Addiction and effects on family

A lot has been documented on addiction and how it affects the addict and the different pathways to recovery and treatment. Very little is documented on addiction and recovery on the family. Most families feel lost on how to handle addiction when it shows up in the family. Addiction and effects on family are a family affair. Addiction is referred vastly as the family disease because when it happens, everyone is affected. The attention on recovery however has historically focused on the addict neglecting the recovery for the rest of the family.

Every person in the family is affected by the addicted person. When there are younger children than the addict, addiction has more impact on them and may put them in danger if they look up to the addicted sibling as they may also opt to use subastances.

Since every family and family dynamics are different, the effects of addiction on the family are unique to the family. This makes it difficult to assign a global addiction and recovery treatment for families.

Family addiction roles

In every family, its natural for each member to play a role in the functioning of the family unit. Adding addiction or substance abuse to the family has been shown to have several roles emerge for the siblings and parents to maintain balance to survive the effects of addiction. These unique roles include:

The addict: The addict is the center attention of attention even though not in a positively. They are likely to have overwhelming shame guilt and even remorse over the pain they have caused the rest of the family. There are may addicts that will not be willing to stop the use in spite of the remorse. Most of the addicts may not want to cease their substance abuse in spite of the remorse. This may cause a lot of emotions including anger and resentment from the rest of the family.

The enabler: Mostly the spouse or parent. Takes care of the addicts unattended responsibilities and mostly in denial about the magnitude of the addict’s problem. They will defend and make excuses for the addict.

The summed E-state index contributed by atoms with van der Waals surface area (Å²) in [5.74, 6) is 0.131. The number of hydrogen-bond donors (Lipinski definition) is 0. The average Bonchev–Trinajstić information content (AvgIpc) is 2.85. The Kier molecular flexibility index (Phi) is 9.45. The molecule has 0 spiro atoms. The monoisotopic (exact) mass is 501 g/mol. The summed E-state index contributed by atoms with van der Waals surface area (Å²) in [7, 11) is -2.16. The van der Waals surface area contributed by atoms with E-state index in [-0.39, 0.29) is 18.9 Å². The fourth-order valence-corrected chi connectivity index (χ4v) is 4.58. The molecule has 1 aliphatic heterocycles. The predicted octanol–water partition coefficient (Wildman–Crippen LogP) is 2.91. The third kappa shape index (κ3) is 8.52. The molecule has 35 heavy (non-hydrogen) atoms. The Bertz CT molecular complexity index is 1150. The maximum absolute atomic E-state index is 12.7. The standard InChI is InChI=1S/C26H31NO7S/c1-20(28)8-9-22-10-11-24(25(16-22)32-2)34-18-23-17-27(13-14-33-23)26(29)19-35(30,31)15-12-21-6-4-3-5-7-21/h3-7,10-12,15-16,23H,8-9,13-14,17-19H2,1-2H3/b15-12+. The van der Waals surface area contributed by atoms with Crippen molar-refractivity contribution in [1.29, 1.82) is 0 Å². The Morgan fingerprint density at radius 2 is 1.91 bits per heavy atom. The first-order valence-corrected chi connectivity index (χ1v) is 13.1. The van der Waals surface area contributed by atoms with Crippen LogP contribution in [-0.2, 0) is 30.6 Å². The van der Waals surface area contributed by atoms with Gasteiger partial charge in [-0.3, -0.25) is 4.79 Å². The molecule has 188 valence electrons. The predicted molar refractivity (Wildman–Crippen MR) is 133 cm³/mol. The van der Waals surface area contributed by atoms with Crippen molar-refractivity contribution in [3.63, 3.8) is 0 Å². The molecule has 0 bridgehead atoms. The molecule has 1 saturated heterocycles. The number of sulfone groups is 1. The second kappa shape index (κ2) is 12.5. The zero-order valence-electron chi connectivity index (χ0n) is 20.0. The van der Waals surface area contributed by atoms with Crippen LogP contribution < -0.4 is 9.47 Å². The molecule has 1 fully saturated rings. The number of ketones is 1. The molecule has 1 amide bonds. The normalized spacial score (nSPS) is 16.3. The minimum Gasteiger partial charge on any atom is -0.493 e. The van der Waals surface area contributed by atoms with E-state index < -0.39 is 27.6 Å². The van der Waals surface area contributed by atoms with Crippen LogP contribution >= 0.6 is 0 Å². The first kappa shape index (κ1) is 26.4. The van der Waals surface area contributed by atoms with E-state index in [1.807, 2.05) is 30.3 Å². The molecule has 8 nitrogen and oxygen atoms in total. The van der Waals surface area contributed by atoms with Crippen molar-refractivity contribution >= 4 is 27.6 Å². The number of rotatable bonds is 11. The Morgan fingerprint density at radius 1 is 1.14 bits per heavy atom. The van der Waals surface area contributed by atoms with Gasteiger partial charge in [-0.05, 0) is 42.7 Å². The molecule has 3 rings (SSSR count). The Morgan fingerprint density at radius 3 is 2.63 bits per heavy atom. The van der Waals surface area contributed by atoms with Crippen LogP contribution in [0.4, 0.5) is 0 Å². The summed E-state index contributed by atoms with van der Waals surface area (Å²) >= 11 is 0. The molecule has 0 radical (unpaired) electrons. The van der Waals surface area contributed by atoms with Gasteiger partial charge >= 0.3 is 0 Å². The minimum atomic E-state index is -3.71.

The mascot: This person takes humor to lighten uncomfortable situations to cope. They will use this role to maintain stability and some relief in the family.

The hero: This role is taken by an older child. This person tends to be an overachiever keeping a confident and serious demeanor. As addiction progresses, they won’t be able to keep up as they tend to assume the role of the parent and tend to be perfectionists at a very early age.

The scapegoat: This child will constantly get in trouble at home and in school as they don’t have respect for people in authority and they are defiant. This person will get in trouble with the law in adulthood if this is not addressed.

The lost child: This child is normally isolated from other members in the family and will have an inability to develop relationships. The lost child will avoid difficult issues by engaging in fantasy to get away from uncomfortable and negative environment.

My Family: The effects of addiction on the family

Addiction for my sibling happened when I was a little over 10 years old I was the oldest of my other siblings. I never really understood the effects of addiction on the family. I took on the family responsibilities as I knew best. Until in my late 30s, I didn’t realize that my whole life since I was a teenager, I was playing the role of a hero. As my addicted sibling seek help for recovery, I realize now I have my own recovery to deal with.

Understanding the effects of addiction in my family and the role that each of my sibling assumed helps me to be more accommodating when one of them is always getting in trouble with the law or when the other seem to struggle socially in making close friends or maintaining any meaningful relationship.